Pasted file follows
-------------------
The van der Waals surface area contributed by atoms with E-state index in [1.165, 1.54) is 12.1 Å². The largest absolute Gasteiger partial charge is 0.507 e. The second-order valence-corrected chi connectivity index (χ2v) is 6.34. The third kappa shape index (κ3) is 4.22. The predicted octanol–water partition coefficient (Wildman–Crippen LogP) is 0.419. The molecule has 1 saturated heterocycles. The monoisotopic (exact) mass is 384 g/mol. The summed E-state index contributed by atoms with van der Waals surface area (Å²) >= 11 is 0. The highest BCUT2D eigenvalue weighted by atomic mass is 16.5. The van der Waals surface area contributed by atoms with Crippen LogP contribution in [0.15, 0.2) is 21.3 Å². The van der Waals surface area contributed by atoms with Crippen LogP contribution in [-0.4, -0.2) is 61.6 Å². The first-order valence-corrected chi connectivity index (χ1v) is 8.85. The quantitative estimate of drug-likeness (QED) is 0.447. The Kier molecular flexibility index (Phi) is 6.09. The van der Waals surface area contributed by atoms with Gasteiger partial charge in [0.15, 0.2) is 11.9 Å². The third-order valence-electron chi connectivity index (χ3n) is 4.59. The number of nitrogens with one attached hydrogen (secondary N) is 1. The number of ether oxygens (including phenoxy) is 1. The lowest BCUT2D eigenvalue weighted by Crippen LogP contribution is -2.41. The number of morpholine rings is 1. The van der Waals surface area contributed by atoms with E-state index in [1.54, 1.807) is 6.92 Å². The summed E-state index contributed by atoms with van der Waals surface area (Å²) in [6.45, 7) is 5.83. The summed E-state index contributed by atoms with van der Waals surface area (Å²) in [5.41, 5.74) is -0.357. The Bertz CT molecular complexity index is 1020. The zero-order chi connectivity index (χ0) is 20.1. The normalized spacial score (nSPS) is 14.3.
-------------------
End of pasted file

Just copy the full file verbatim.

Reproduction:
The van der Waals surface area contributed by atoms with E-state index in [1.165, 1.54) is 12.1 Å². The largest absolute Gasteiger partial charge is 0.507 e. The second-order valence-corrected chi connectivity index (χ2v) is 6.34. The third kappa shape index (κ3) is 4.22. The predicted octanol–water partition coefficient (Wildman–Crippen LogP) is 0.419. The molecule has 1 saturated heterocycles. The monoisotopic (exact) mass is 384 g/mol. The summed E-state index contributed by atoms with van der Waals surface area (Å²) >= 11 is 0. The highest BCUT2D eigenvalue weighted by atomic mass is 16.5. The van der Waals surface area contributed by atoms with Crippen LogP contribution in [0.15, 0.2) is 21.3 Å². The van der Waals surface area contributed by atoms with Crippen LogP contribution in [-0.4, -0.2) is 61.6 Å². The first-order valence-corrected chi connectivity index (χ1v) is 8.85. The quantitative estimate of drug-likeness (QED) is 0.447. The Kier molecular flexibility index (Phi) is 6.09. The van der Waals surface area contributed by atoms with Gasteiger partial charge in [0.15, 0.2) is 11.9 Å². The third-order valence-electron chi connectivity index (χ3n) is 4.59. The number of nitrogens with one attached hydrogen (secondary N) is 1. The number of ether oxygens (including phenoxy) is 1. The lowest BCUT2D eigenvalue weighted by Crippen LogP contribution is -2.41. The number of morpholine rings is 1. The van der Waals surface area contributed by atoms with E-state index in [1.54, 1.807) is 6.92 Å². The summed E-state index contributed by atoms with van der Waals surface area (Å²) in [6.45, 7) is 5.83. The summed E-state index contributed by atoms with van der Waals surface area (Å²) in [5.41, 5.74) is -0.357. The Bertz CT molecular complexity index is 1020. The zero-order chi connectivity index (χ0) is 20.1. The normalized spacial score (nSPS) is 14.3.